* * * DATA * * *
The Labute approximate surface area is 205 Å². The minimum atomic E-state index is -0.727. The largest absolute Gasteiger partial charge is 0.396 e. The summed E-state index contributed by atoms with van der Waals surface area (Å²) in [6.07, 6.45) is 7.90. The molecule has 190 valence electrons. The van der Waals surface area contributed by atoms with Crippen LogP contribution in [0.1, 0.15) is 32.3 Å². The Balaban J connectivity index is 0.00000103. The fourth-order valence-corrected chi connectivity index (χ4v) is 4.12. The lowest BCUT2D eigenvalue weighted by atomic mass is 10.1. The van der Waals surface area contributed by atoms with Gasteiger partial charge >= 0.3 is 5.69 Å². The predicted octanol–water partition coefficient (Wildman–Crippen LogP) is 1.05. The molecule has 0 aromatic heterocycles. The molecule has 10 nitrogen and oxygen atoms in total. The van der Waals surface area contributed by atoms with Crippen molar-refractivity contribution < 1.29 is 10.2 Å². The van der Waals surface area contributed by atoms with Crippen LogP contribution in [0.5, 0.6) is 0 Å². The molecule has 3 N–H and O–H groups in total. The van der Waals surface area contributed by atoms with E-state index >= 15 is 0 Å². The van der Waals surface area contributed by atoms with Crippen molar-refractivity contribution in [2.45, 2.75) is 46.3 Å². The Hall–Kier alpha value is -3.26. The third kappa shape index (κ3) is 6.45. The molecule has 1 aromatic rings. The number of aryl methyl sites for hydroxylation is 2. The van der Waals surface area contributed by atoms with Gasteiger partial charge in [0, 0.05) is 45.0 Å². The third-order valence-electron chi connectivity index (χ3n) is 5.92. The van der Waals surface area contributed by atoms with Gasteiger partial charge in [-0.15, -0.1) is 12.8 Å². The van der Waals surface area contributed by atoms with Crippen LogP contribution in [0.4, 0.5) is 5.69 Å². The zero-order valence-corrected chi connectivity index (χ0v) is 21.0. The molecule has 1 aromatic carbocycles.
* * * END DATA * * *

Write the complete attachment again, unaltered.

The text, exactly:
The Labute approximate surface area is 205 Å². The minimum atomic E-state index is -0.727. The largest absolute Gasteiger partial charge is 0.396 e. The summed E-state index contributed by atoms with van der Waals surface area (Å²) in [6.07, 6.45) is 7.90. The molecule has 190 valence electrons. The van der Waals surface area contributed by atoms with Crippen LogP contribution in [0.1, 0.15) is 32.3 Å². The Balaban J connectivity index is 0.00000103. The fourth-order valence-corrected chi connectivity index (χ4v) is 4.12. The lowest BCUT2D eigenvalue weighted by atomic mass is 10.1. The van der Waals surface area contributed by atoms with Gasteiger partial charge >= 0.3 is 5.69 Å². The predicted octanol–water partition coefficient (Wildman–Crippen LogP) is 1.05. The molecule has 0 aromatic heterocycles. The molecule has 10 nitrogen and oxygen atoms in total. The van der Waals surface area contributed by atoms with Crippen molar-refractivity contribution < 1.29 is 10.2 Å². The van der Waals surface area contributed by atoms with Crippen LogP contribution in [0.5, 0.6) is 0 Å². The molecule has 3 N–H and O–H groups in total. The van der Waals surface area contributed by atoms with E-state index >= 15 is 0 Å². The van der Waals surface area contributed by atoms with Crippen molar-refractivity contribution in [2.45, 2.75) is 46.3 Å². The Hall–Kier alpha value is -3.26. The third kappa shape index (κ3) is 6.45. The molecule has 1 aromatic rings. The number of aryl methyl sites for hydroxylation is 2. The van der Waals surface area contributed by atoms with Gasteiger partial charge in [0, 0.05) is 45.0 Å². The third-order valence-electron chi connectivity index (χ3n) is 5.92. The van der Waals surface area contributed by atoms with Gasteiger partial charge in [-0.15, -0.1) is 12.8 Å². The van der Waals surface area contributed by atoms with Crippen LogP contribution in [0.4, 0.5) is 5.69 Å². The zero-order valence-corrected chi connectivity index (χ0v) is 21.0. The molecule has 1 aromatic carbocycles.